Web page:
and `height`

. Division by `u_Resolution`

in the shader corresponds to `/ width`

and `/ height`

here:

`[2 / width, 0, 0, 0, -2 / height, 0, -1, 1, 1];`

We directly use the `projection`

method provided by gl-matrix. If interested, you can view its source code, as the implementation is exactly the same. This method also needs to be called again to recalculate when the canvas is resized.

```
export class Camera {
#projectionMatrix = mat3.create();
get projectionMatrix() {
return this.#projectionMatrix;
}
projection(width: number, height: number) {
mat3.projection(this.#projectionMatrix, width, height);
}
}
```

However, we cannot pass the `projectionMatrix`

directly because of the alignment issue we mentioned in the last lesson. We need to add padding to the `mat3`

before passing it into the shader:

```
export function paddingMat3(matrix: mat3) {
return [
matrix[0],
matrix[1],
matrix[2],
0,
matrix[3],
matrix[4],
matrix[5],
0,
matrix[6],
matrix[7],
matrix[8],
0,
];
}
```

Finally, we create the camera in sync with the canvas initialization. Subsequently, we can access it through `canvas.camera`

:

```
export class Canvas {
#camera: Camera;
get camera() {
return this.#camera;
}
constructor() {
const camera = new Camera(width / dpr, height / dpr);
this.#camera = camera;
}
}
```

Now let's consider the issue of camera transformations, such as translation.

## Camera transformation

Camera transformations can also be represented by matrices. After completing the transformations, we can use them in the shader as follows. Compared to computing and updating the model transformation matrix `u_ModelMatrix`

for each graphic, a global one-time update of the camera transformation matrix is more efficient:

```
layout(std140) uniform SceneUniforms {
mat3 u_ProjectionMatrix;
mat3 u_ViewMatrix;
};
gl_Position = vec4((u_ProjectionMatrix
* u_ViewMatrix
* u_ModelMatrix
* vec3(position, 1)).xy, 0, 1);
```

The camera transformation matrix should be the inverse of the camera's transformation in the world coordinate system. As mentioned in the example at the beginning, when the camera moves to the right, it corresponds to the scene moving to the left. Here we use the `invert`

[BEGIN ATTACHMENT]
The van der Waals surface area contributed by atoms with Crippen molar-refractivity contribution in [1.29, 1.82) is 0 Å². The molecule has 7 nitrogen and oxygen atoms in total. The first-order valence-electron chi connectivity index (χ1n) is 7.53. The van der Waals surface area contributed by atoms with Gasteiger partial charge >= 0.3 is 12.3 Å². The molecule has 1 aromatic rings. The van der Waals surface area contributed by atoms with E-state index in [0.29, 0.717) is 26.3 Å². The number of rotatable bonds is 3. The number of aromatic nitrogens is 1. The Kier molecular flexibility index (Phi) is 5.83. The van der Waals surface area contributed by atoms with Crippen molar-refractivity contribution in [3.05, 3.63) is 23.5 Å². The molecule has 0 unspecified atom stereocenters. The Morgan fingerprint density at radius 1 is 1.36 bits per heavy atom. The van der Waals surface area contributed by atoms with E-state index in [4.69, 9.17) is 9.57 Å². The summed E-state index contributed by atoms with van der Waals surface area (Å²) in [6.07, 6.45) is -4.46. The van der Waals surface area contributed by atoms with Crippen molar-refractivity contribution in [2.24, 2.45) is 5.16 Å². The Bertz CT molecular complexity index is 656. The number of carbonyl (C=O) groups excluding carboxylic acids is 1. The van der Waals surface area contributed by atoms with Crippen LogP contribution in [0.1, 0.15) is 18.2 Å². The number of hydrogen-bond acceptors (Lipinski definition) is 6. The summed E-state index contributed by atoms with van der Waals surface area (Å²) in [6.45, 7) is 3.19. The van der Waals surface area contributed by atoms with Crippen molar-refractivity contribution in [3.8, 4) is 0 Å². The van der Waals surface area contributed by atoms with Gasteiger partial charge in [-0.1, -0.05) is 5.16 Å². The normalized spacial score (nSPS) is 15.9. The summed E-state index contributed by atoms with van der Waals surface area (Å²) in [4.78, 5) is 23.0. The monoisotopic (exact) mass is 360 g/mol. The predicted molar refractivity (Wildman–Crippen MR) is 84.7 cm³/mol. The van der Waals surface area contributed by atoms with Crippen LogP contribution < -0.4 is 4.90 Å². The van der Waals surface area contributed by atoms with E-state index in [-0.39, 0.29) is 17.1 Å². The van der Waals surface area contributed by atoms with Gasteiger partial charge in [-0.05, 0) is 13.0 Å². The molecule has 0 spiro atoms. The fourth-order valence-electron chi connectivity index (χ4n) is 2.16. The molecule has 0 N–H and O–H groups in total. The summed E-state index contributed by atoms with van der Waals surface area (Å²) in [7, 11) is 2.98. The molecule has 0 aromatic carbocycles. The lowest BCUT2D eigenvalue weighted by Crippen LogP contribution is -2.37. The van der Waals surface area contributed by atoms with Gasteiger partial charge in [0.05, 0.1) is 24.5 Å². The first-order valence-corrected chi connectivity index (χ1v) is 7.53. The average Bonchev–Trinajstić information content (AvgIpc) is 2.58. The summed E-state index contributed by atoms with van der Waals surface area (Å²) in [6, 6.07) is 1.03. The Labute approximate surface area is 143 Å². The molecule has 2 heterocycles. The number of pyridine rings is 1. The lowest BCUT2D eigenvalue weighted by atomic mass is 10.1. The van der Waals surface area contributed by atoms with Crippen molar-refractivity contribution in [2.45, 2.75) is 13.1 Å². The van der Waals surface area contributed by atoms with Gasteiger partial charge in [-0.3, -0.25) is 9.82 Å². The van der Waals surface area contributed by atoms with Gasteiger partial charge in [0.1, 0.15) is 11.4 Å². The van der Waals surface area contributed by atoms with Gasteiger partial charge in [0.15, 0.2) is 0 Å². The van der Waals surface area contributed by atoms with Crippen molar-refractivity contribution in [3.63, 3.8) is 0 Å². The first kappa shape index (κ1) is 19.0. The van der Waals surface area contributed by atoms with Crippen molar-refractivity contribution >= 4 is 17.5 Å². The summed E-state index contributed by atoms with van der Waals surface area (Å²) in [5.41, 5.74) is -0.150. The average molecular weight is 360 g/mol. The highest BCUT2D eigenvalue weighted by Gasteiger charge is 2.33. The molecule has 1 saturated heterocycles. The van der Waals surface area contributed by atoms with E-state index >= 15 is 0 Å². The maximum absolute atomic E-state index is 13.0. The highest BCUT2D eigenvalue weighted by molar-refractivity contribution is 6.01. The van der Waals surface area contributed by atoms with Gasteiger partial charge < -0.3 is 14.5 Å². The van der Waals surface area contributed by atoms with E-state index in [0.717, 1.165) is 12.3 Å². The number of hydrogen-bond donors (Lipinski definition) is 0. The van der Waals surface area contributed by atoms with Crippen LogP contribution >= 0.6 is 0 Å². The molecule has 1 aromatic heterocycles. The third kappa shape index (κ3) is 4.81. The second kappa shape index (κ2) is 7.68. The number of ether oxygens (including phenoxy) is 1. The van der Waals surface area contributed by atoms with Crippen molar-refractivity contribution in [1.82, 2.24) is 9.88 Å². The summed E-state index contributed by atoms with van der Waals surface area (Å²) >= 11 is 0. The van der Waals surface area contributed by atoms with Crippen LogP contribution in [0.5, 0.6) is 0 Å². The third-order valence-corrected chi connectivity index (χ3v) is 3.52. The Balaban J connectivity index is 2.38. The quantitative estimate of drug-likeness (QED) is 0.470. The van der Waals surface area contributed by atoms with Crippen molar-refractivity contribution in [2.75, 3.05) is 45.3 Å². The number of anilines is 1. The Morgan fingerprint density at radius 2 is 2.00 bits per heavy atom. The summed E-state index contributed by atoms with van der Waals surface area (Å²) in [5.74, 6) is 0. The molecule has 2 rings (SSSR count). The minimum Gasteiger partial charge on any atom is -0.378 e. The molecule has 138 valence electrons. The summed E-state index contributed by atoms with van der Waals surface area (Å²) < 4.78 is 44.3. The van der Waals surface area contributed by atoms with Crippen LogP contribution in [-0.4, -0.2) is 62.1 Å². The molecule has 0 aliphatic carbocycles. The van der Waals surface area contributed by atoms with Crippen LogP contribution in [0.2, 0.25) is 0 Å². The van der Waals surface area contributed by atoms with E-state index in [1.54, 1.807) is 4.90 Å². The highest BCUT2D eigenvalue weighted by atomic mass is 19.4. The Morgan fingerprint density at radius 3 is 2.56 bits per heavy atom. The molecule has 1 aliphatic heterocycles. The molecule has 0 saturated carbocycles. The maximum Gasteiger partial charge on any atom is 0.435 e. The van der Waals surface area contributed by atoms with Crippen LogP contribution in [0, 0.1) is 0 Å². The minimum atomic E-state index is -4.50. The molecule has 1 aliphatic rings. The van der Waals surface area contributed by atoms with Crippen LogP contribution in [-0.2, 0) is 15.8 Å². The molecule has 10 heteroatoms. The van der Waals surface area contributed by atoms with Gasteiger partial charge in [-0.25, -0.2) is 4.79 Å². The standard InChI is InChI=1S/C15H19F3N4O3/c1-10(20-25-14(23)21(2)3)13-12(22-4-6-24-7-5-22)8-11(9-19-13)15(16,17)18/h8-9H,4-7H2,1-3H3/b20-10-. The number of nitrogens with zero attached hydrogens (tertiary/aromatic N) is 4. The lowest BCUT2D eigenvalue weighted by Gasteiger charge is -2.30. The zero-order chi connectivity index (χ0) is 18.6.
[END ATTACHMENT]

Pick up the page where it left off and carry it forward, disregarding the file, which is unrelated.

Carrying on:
method provided by gl-matrix to calculate the inverse matrix. At the same time, add other getters such as `projectionMatrix * viewMatrix`

for subsequent use:

```
export class Camera {
#matrix = mat3.create();
private updateMatrix() {
mat3.invert(this.#viewMatrix, this.#matrix);
this.updateViewProjectionMatrix();
}
get viewMatrix() {
return this.#viewMatrix;
}
get viewProjectionMatrix() {
return this.#viewProjectionMatrix;
}
get viewProjectionMatrixInv() {
return this.#viewProjectionMatrixInv;
}
}
```

### Translation

In the definition of an infinite canvas in infinitecanvas, "extensibility" is manifested through canvas-level translation:

Now, let's implement basic camera functionality. Compared to a 3D camera, it's much simpler, supporting translation `x/y`

, rotation `rotation`

, and scaling `zoom`

. The reason for not using `scaling`

as the naming is because `zoom`

is more commonly used (for example, the OrthographicCamera.zoom in Three.js):

```
export class Camera {
#zoom = 1;
#x = 0;
#y = 0;
#rotation = 0;
private updateMatrix() {
const zoomScale = 1 / this.#zoom;
mat3.identity(this.#matrix);
mat3.translate(this.#matrix, this.#matrix, [this.#x, this.#y]);
mat3.rotate(this.#matrix, this.#matrix, this.#rotation);
mat3.scale(this.#matrix, this.#matrix, [zoomScale, zoomScale]);
mat3.invert(this.#viewMatrix, this.#matrix);
this.updateViewProjectionMatrix();
}
}
```

When we translate the camera using `camera.x += 100;`

, we need to recalculate the camera matrix:

```
export class Camera {
set x(x: number) {
if (this.#x !== x) {
this.#x = x;
this.updateMatrix();
}
}
}
```

Try it out by dragging the Slider to move the camera:

```
canvas = call(() => {
const { Canvas } = Lesson4;
return Utils.createCanvas(Canvas, 400, 400);